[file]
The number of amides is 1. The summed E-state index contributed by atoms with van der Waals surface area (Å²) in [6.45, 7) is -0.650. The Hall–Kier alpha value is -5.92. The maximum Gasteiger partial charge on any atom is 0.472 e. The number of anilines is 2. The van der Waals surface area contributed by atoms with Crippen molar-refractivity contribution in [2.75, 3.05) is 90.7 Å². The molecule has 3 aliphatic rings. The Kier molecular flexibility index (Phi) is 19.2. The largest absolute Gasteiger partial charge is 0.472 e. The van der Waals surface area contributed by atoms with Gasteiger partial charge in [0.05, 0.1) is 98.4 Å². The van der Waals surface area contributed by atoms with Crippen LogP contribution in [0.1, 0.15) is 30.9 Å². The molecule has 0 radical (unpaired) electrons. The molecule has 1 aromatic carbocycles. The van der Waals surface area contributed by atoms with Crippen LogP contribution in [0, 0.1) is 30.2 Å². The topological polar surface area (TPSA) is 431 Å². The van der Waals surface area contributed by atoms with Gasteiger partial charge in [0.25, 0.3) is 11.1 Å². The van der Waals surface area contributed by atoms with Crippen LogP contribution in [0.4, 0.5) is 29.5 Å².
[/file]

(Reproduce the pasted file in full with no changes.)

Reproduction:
The number of amides is 1. The summed E-state index contributed by atoms with van der Waals surface area (Å²) in [6.45, 7) is -0.650. The Hall–Kier alpha value is -5.92. The maximum Gasteiger partial charge on any atom is 0.472 e. The number of anilines is 2. The van der Waals surface area contributed by atoms with Crippen molar-refractivity contribution in [2.75, 3.05) is 90.7 Å². The molecule has 3 aliphatic rings. The Kier molecular flexibility index (Phi) is 19.2. The largest absolute Gasteiger partial charge is 0.472 e. The van der Waals surface area contributed by atoms with Gasteiger partial charge in [0.05, 0.1) is 98.4 Å². The van der Waals surface area contributed by atoms with Crippen LogP contribution in [0.1, 0.15) is 30.9 Å². The molecule has 0 radical (unpaired) electrons. The molecule has 1 aromatic carbocycles. The van der Waals surface area contributed by atoms with Crippen LogP contribution in [0, 0.1) is 30.2 Å². The topological polar surface area (TPSA) is 431 Å². The van der Waals surface area contributed by atoms with Gasteiger partial charge in [0.25, 0.3) is 11.1 Å². The van der Waals surface area contributed by atoms with Crippen LogP contribution in [0.4, 0.5) is 29.5 Å².